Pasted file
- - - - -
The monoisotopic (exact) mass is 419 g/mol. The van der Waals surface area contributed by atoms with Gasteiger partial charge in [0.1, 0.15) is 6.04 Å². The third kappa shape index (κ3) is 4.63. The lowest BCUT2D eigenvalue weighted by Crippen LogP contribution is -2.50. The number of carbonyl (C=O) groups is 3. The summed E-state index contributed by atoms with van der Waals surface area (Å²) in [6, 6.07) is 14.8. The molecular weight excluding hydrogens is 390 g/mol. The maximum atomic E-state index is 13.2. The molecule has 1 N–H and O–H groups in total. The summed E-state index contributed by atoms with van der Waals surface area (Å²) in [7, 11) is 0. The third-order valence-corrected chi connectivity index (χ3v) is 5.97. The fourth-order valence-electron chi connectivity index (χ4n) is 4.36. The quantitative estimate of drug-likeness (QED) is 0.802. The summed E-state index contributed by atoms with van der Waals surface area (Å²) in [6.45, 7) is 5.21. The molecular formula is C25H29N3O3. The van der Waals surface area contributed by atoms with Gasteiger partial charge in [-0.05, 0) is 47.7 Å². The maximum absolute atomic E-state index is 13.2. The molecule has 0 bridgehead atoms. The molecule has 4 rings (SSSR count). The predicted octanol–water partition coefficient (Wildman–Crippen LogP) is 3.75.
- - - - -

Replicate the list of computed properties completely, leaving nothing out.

The monoisotopic (exact) mass is 419 g/mol. The van der Waals surface area contributed by atoms with Gasteiger partial charge in [0.1, 0.15) is 6.04 Å². The third kappa shape index (κ3) is 4.63. The lowest BCUT2D eigenvalue weighted by Crippen LogP contribution is -2.50. The number of carbonyl (C=O) groups is 3. The summed E-state index contributed by atoms with van der Waals surface area (Å²) in [6, 6.07) is 14.8. The molecular weight excluding hydrogens is 390 g/mol. The maximum atomic E-state index is 13.2. The molecule has 1 N–H and O–H groups in total. The summed E-state index contributed by atoms with van der Waals surface area (Å²) in [7, 11) is 0. The third-order valence-corrected chi connectivity index (χ3v) is 5.97. The fourth-order valence-electron chi connectivity index (χ4n) is 4.36. The quantitative estimate of drug-likeness (QED) is 0.802. The summed E-state index contributed by atoms with van der Waals surface area (Å²) in [6.45, 7) is 5.21. The molecular formula is C25H29N3O3. The van der Waals surface area contributed by atoms with Gasteiger partial charge in [-0.05, 0) is 47.7 Å². The maximum absolute atomic E-state index is 13.2. The molecule has 0 bridgehead atoms. The molecule has 4 rings (SSSR count). The predicted octanol–water partition coefficient (Wildman–Crippen LogP) is 3.75.